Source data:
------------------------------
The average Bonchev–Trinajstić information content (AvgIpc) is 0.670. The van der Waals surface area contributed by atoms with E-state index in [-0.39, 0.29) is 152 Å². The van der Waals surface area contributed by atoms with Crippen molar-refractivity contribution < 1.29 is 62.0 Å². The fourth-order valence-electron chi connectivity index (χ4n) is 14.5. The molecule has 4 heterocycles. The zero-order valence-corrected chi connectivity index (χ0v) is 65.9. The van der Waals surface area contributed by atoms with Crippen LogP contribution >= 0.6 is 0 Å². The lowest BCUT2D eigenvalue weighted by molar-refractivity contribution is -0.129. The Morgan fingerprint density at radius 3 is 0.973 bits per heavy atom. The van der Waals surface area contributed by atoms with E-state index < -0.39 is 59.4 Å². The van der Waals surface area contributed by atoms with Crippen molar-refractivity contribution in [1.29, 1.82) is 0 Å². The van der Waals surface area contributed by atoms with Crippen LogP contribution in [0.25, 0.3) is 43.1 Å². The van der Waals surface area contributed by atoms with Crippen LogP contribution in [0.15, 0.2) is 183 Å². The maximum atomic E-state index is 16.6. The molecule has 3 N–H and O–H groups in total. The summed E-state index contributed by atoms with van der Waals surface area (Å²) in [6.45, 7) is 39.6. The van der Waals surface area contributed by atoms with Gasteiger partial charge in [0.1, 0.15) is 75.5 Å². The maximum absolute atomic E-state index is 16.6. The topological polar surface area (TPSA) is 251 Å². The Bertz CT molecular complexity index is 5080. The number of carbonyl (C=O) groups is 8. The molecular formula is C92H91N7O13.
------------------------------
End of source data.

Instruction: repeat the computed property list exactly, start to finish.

The average Bonchev–Trinajstić information content (AvgIpc) is 0.670. The van der Waals surface area contributed by atoms with E-state index in [-0.39, 0.29) is 152 Å². The van der Waals surface area contributed by atoms with Crippen molar-refractivity contribution < 1.29 is 62.0 Å². The fourth-order valence-electron chi connectivity index (χ4n) is 14.5. The molecule has 4 heterocycles. The zero-order valence-corrected chi connectivity index (χ0v) is 65.9. The van der Waals surface area contributed by atoms with Crippen LogP contribution >= 0.6 is 0 Å². The lowest BCUT2D eigenvalue weighted by molar-refractivity contribution is -0.129. The Morgan fingerprint density at radius 3 is 0.973 bits per heavy atom. The van der Waals surface area contributed by atoms with E-state index < -0.39 is 59.4 Å². The van der Waals surface area contributed by atoms with Crippen molar-refractivity contribution in [1.29, 1.82) is 0 Å². The van der Waals surface area contributed by atoms with Crippen LogP contribution in [0.25, 0.3) is 43.1 Å². The van der Waals surface area contributed by atoms with Crippen LogP contribution in [0.15, 0.2) is 183 Å². The maximum atomic E-state index is 16.6. The molecule has 3 N–H and O–H groups in total. The summed E-state index contributed by atoms with van der Waals surface area (Å²) in [6.45, 7) is 39.6. The van der Waals surface area contributed by atoms with Gasteiger partial charge in [0.1, 0.15) is 75.5 Å². The maximum absolute atomic E-state index is 16.6. The topological polar surface area (TPSA) is 251 Å². The Bertz CT molecular complexity index is 5080. The number of carbonyl (C=O) groups is 8. The molecular formula is C92H91N7O13.